Are there different types or options for a filling?

As mentioned at the start of this article, there are three main types:

1. Composite- in private practice, this is by far the most common technology and filling material throughout the world.
It comes in many shades, and is able to replicate the different layers of the tooth; it can be polished to a very high shine.
It is the most aesthetic restoration and bonds firmly to your tooth.
The chances are this is the type of filling you will get here in Australia and certainly the most common one that Dr Jamie places, because it looks great and has good strength and wear characteristics.

2. GIC- this is a great material which has a range of slightly different applications.
We often use this as lining material, a temporary filling material or when giving a child a filling… if composite is not appropriate.
It has the advantage of absorbing fluoride so can be great when some extra protection is needed or in very high-risk patients.
It comes in a couple of shades but doesn’t match your tooth like composite does and for this reason, it’s rarely used in the aesthetic zone, again, when it would be seen in your smile.

3. Amalgam- a material that has received much negativity in the press due to the fact it does contain mercury.
It is still used in public systems across the world like the NHS in the UK and has been used for many years with excellent success.
It isn’t uncommon to see an old amalgam last 30 years – in fact I bet a lot of you still have them!

The American Dental Association conducted an extensive meta-analysis where they looked at all the data and safety regarding amalgam and concluded its safety.

Dr Jamie doesn’t routinely replace amalgams as a matter of course if they are functioning well, unless there’s a problem with the tooth or the patient requests it – then a replacement may be necessary.

Amalgams may last you another decade or more and although not beautiful to look at, work very effectively.

If it’s a cosmetic issue that concerns you however, he will discuss your options.
A white filling would of course blend in better with your natural teeth colour.

What are patients saying about Dr Jamie?

If you would like to read what our patients are saying, please click below:

Can Dr Jamie describe the tooth filling procedure?

Many of you will be pretty familiar with the tooth filling process.

“Firstly I’d place the anaesthetic, ensuring you feel it as little as possible by applying a strong topical first, warming the anesthetic to body temperature and then very slowly popping it in – the slower the better as it’s the pressure build up that causes most of the sensation you experience.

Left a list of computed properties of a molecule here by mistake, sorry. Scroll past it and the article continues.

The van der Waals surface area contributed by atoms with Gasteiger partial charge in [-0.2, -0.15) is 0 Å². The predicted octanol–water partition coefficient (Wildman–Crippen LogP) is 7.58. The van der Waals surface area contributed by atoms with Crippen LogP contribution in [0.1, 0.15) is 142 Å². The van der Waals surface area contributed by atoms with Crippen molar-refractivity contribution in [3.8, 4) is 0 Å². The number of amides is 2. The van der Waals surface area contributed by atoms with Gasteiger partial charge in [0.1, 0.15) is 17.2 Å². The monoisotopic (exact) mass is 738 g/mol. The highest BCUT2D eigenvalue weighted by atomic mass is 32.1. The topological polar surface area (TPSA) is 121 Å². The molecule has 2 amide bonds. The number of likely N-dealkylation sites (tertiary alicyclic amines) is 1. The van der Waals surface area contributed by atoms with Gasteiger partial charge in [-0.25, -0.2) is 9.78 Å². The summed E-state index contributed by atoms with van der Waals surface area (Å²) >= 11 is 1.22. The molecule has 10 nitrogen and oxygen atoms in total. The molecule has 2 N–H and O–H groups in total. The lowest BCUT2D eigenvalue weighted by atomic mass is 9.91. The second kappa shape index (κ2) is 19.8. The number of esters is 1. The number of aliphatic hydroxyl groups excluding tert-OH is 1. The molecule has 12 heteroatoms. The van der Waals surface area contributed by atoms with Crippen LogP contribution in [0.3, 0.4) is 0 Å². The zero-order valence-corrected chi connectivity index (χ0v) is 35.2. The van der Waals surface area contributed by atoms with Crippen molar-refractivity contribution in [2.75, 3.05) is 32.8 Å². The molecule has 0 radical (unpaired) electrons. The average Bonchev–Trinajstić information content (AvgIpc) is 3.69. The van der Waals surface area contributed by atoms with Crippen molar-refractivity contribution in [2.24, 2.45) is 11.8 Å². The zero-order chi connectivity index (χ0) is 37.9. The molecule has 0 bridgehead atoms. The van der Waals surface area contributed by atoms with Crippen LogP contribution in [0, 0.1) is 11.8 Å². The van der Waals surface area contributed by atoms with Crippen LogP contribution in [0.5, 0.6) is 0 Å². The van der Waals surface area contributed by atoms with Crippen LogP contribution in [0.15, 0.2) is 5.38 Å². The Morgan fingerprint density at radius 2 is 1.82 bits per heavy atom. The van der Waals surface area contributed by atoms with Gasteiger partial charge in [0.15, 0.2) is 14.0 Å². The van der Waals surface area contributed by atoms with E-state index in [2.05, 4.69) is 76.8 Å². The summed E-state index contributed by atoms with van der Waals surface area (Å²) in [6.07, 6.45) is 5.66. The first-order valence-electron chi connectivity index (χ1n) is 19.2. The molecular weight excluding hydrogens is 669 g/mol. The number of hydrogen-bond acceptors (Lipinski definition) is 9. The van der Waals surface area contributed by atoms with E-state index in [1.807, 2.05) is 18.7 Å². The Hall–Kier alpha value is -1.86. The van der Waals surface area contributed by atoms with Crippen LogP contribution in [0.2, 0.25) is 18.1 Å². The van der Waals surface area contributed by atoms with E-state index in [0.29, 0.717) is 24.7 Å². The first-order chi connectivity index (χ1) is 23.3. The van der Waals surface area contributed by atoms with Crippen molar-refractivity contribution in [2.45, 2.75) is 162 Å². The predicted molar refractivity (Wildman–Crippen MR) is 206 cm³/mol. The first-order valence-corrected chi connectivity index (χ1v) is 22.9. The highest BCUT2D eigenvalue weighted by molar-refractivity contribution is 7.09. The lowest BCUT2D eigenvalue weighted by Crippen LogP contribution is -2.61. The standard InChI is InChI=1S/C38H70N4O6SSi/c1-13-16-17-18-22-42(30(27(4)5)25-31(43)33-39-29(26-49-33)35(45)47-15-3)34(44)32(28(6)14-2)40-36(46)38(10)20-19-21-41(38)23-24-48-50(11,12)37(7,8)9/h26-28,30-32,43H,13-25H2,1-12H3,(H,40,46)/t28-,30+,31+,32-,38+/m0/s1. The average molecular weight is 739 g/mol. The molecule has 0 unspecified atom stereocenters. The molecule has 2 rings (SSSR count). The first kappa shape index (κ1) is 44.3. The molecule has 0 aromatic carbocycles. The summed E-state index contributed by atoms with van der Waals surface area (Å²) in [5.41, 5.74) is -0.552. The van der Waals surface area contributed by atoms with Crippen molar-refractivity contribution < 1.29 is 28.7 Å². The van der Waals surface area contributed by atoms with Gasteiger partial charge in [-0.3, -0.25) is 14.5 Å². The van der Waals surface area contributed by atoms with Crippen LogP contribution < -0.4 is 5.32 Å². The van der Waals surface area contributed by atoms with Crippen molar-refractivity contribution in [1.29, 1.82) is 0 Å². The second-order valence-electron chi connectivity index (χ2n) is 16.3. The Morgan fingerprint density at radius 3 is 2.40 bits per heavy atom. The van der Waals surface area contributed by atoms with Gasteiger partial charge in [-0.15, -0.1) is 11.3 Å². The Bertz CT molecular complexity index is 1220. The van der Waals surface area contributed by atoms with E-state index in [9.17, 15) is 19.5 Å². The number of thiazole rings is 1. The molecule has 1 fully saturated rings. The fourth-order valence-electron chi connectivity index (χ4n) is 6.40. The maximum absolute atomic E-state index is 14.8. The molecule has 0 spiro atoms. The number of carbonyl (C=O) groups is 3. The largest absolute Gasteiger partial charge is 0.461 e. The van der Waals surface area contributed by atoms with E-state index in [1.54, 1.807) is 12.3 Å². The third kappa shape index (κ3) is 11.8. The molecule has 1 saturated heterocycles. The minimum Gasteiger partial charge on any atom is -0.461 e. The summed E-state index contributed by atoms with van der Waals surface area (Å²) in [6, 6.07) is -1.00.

Not all places in the mouth are created equal when it comes to giving anesthetic – there are some places where you may not even feel a thing!

After this simple procedure, I’ll then carefully remove any enamel needed to access the decay – the nurse will be sucking up the water at this point.

Next the decay is removed, to get down to sound tooth ready for bonding in the filling.

I’ll prime the base of your cavities with a strong disinfectant and then pop in a lining, then etch the tooth with a special dental acid, apply a layer of bond, shine the blue dental light to set it and then begin building the filling up… in as many layers as necessary- shining the blue light each time in order to ‘set’ the layers.

The light only cures a certain depth so it’s important to build your tooth back up bit by bit. If the side of the tooth has been lost then a band will be placed to get a decent contact and stop food packing.

This also prevents the tooth sticking to the one next door and allows you to floss normally afterwards.

Finally the filling is polished and smoothed and you will be asked to chomp on some inky blue bite paper until the bite is feeling normal again. When this is done, I’ll give it a final buff and polish and sit you up for a rinse”. [Dr Jamie]

Risks and problems with fillings?

There are a number of risks with fillings.
They can leak, break, discolour, debond, wear or get decay around them so it’s important that the right filling is placed in the right way.

This means it is kept dry during the bonding procedure, as contamination from saliva will cause all sorts of problems. Hence the reason you are padded out with cotton rolls, cheek protectors and various suction devices.

If a filling is deep the nerve may not recover and a root canal may be needed- Dr Jamie will always warn you if this is a possibility.
Fillings may not be the best choice, if a large proportion of the tooth has been lost.